Using creativity and music to unlock potential and build resilience

Paul Williamson discusses introducing the power of music to support your talented workforce and leadership team.

The Relocate Global and Think Global People audience were introduced to Paul Williamson’s captivating and creative style at the Festival of Global People in 2019, where he explored innovation and leadership using examples from the dynamic world of live theatre to illustrate how to unlock creativity and drive growth in companies.Developing leaders and supporting talent as organisations come out of lockdown and face the realities of change and the impact of Covid-19 on different industry sectors and economies have never been more challenging.“This webinar is part of a series to help managers and leaders support and develop their teams and face the future together, to build and grow their organisations sustainably, to respond to change and explore new ways of thinking and working”, explains Fiona Murchie interviewing Paul Williamson ahead of his webinar Knowing the Score on 4 August at 2pm BST.“It will be very special as he’ll be inviting participants to listen to original music specifically composed for this webinar.”

Q: Why should people attend?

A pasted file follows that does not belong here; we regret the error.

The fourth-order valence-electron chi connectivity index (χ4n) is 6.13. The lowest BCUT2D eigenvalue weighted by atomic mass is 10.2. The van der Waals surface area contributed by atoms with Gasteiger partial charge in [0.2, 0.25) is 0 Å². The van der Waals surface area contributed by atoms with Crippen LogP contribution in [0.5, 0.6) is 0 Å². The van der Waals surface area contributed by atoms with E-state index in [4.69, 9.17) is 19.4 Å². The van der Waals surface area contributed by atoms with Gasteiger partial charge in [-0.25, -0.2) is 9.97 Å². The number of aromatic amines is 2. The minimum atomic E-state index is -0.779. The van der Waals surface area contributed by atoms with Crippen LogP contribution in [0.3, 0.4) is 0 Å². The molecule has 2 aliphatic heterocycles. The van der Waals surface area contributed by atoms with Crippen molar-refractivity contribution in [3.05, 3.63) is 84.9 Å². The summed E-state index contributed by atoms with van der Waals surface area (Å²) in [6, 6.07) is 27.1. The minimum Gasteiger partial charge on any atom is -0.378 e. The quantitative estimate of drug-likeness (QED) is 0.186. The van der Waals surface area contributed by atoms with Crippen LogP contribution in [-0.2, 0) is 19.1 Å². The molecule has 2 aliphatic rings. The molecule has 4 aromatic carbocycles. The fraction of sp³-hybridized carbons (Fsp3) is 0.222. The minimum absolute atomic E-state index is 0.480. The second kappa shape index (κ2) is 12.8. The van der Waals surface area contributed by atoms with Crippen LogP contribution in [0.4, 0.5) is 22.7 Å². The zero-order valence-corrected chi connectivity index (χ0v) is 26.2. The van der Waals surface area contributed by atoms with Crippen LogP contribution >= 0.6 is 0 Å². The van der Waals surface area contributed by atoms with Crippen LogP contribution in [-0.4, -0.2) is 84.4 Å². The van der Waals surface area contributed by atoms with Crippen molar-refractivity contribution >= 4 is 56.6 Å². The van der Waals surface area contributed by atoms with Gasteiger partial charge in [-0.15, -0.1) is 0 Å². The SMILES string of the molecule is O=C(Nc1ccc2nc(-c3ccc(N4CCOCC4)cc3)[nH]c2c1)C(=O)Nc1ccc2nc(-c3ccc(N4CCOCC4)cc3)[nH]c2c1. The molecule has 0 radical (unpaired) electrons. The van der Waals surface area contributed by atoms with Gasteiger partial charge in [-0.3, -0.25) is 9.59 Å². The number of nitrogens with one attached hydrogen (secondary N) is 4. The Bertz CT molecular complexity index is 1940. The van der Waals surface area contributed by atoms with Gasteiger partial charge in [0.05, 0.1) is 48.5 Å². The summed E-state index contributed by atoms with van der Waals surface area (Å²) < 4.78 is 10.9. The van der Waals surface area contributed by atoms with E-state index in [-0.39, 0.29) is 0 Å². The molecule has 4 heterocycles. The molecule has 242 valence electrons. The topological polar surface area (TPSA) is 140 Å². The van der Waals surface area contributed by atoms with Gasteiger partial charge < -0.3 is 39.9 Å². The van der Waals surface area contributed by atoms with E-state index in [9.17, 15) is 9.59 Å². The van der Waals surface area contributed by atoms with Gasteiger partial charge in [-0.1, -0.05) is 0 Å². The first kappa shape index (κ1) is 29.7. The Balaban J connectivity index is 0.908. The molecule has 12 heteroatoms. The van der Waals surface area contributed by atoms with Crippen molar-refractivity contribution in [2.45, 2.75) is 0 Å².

Paul: Everyone has been through a tremendous amount of change and upheaval during the Covid-19 pandemic. With continued uncertainty as we head out of lockdown, the need for organisations across the globe to be agile and for teams and individuals to be creative and resourceful in their thinking has never been more important. This webinar will give participants the space to creatively explore new ways of thinking and working.One other really good reason to attend is to learn some interesting ways to reduce stress and build resilience. When you consider that the average human being loses between ten to fifteen IQ points when they’re stressed and overwhelmed, in a business/work context it makes sense for employers, leaders and their people to attend to this properly as the repercussions of not doing so can be serious. When we’re stressed, we lose access to the prefrontal cortex, which manages executive functioning and decision making. It’s no surprise then that people make mistakes and sometimes do, and say silly things when everything gets too much for them. The potential harm to people, business results and reputation can be very costly. We’ll bring this all to life using music and provide practical techniques people can use. The use of music makes it much more memorable so people will remember and easily apply the learning afterwards in their everyday lives.We’ll also use music to bring to life a fantastic model that really helps to diagnose and manage communication preferences in relation to team dynamics. This will help participants craft better ways to manage the needs of complex groups, improve their chances of being heard and understood, as well as hearing and understanding others.